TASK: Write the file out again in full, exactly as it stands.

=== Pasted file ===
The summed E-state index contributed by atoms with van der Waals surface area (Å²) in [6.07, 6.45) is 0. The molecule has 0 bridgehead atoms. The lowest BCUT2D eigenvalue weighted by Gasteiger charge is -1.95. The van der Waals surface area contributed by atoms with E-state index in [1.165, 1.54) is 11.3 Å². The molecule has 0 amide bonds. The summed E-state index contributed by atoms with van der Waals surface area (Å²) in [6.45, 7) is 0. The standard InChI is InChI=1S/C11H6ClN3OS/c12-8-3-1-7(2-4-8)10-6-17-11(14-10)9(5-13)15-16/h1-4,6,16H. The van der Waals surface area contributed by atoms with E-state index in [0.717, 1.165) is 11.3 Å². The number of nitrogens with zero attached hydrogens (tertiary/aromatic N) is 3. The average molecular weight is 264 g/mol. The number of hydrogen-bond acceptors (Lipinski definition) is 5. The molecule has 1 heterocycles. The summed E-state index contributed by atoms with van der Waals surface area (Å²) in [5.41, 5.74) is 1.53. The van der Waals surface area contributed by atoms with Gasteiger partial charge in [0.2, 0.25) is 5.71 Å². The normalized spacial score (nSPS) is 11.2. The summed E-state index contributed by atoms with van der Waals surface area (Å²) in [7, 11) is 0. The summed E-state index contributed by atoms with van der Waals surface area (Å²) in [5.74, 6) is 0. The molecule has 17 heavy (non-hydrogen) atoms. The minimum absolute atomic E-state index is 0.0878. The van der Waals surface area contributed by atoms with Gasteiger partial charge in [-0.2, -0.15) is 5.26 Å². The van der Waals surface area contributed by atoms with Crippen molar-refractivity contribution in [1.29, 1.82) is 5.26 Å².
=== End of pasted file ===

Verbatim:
The summed E-state index contributed by atoms with van der Waals surface area (Å²) in [6.07, 6.45) is 0. The molecule has 0 bridgehead atoms. The lowest BCUT2D eigenvalue weighted by Gasteiger charge is -1.95. The van der Waals surface area contributed by atoms with E-state index in [1.165, 1.54) is 11.3 Å². The molecule has 0 amide bonds. The summed E-state index contributed by atoms with van der Waals surface area (Å²) in [6.45, 7) is 0. The standard InChI is InChI=1S/C11H6ClN3OS/c12-8-3-1-7(2-4-8)10-6-17-11(14-10)9(5-13)15-16/h1-4,6,16H. The van der Waals surface area contributed by atoms with E-state index in [0.717, 1.165) is 11.3 Å². The number of nitrogens with zero attached hydrogens (tertiary/aromatic N) is 3. The average molecular weight is 264 g/mol. The number of hydrogen-bond acceptors (Lipinski definition) is 5. The molecule has 1 heterocycles. The summed E-state index contributed by atoms with van der Waals surface area (Å²) in [5.41, 5.74) is 1.53. The van der Waals surface area contributed by atoms with Gasteiger partial charge in [0.2, 0.25) is 5.71 Å². The normalized spacial score (nSPS) is 11.2. The summed E-state index contributed by atoms with van der Waals surface area (Å²) in [7, 11) is 0. The summed E-state index contributed by atoms with van der Waals surface area (Å²) in [5.74, 6) is 0. The molecule has 17 heavy (non-hydrogen) atoms. The minimum absolute atomic E-state index is 0.0878. The van der Waals surface area contributed by atoms with Gasteiger partial charge in [-0.2, -0.15) is 5.26 Å². The van der Waals surface area contributed by atoms with Crippen molar-refractivity contribution in [1.29, 1.82) is 5.26 Å².